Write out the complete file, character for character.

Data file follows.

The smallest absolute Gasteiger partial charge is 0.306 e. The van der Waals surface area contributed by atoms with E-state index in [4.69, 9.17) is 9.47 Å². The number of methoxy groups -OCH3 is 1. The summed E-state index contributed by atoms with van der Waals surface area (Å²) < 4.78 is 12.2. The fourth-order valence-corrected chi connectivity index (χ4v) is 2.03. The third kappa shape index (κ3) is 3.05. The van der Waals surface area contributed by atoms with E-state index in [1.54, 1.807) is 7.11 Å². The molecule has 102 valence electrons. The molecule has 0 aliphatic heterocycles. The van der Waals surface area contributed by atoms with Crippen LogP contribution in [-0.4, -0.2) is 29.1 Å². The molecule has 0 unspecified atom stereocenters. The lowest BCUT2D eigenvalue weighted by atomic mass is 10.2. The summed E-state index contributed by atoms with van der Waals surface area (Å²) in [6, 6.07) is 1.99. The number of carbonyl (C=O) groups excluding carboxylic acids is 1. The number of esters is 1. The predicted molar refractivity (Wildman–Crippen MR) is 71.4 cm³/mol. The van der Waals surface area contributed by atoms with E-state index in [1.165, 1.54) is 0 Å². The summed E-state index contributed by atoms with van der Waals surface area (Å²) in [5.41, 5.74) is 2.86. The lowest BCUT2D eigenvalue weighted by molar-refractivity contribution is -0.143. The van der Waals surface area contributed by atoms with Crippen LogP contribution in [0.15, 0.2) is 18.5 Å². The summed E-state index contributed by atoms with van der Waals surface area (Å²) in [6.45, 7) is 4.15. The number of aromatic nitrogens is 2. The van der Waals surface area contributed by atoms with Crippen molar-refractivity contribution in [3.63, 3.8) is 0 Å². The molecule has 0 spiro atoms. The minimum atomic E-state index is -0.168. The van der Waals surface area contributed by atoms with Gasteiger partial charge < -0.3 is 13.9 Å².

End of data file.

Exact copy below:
The smallest absolute Gasteiger partial charge is 0.306 e. The van der Waals surface area contributed by atoms with E-state index in [4.69, 9.17) is 9.47 Å². The number of methoxy groups -OCH3 is 1. The summed E-state index contributed by atoms with van der Waals surface area (Å²) < 4.78 is 12.2. The fourth-order valence-corrected chi connectivity index (χ4v) is 2.03. The third kappa shape index (κ3) is 3.05. The van der Waals surface area contributed by atoms with E-state index in [1.54, 1.807) is 7.11 Å². The molecule has 102 valence electrons. The molecule has 0 aliphatic heterocycles. The van der Waals surface area contributed by atoms with Crippen LogP contribution in [-0.4, -0.2) is 29.1 Å². The molecule has 0 unspecified atom stereocenters. The lowest BCUT2D eigenvalue weighted by atomic mass is 10.2. The summed E-state index contributed by atoms with van der Waals surface area (Å²) in [6, 6.07) is 1.99. The number of carbonyl (C=O) groups excluding carboxylic acids is 1. The number of esters is 1. The predicted molar refractivity (Wildman–Crippen MR) is 71.4 cm³/mol. The van der Waals surface area contributed by atoms with E-state index in [1.165, 1.54) is 0 Å². The summed E-state index contributed by atoms with van der Waals surface area (Å²) in [5.41, 5.74) is 2.86. The lowest BCUT2D eigenvalue weighted by molar-refractivity contribution is -0.143. The van der Waals surface area contributed by atoms with Crippen LogP contribution in [0.15, 0.2) is 18.5 Å². The summed E-state index contributed by atoms with van der Waals surface area (Å²) in [6.45, 7) is 4.15. The number of aromatic nitrogens is 2. The van der Waals surface area contributed by atoms with Crippen molar-refractivity contribution in [3.63, 3.8) is 0 Å². The molecule has 0 spiro atoms. The minimum atomic E-state index is -0.168. The van der Waals surface area contributed by atoms with Gasteiger partial charge < -0.3 is 13.9 Å².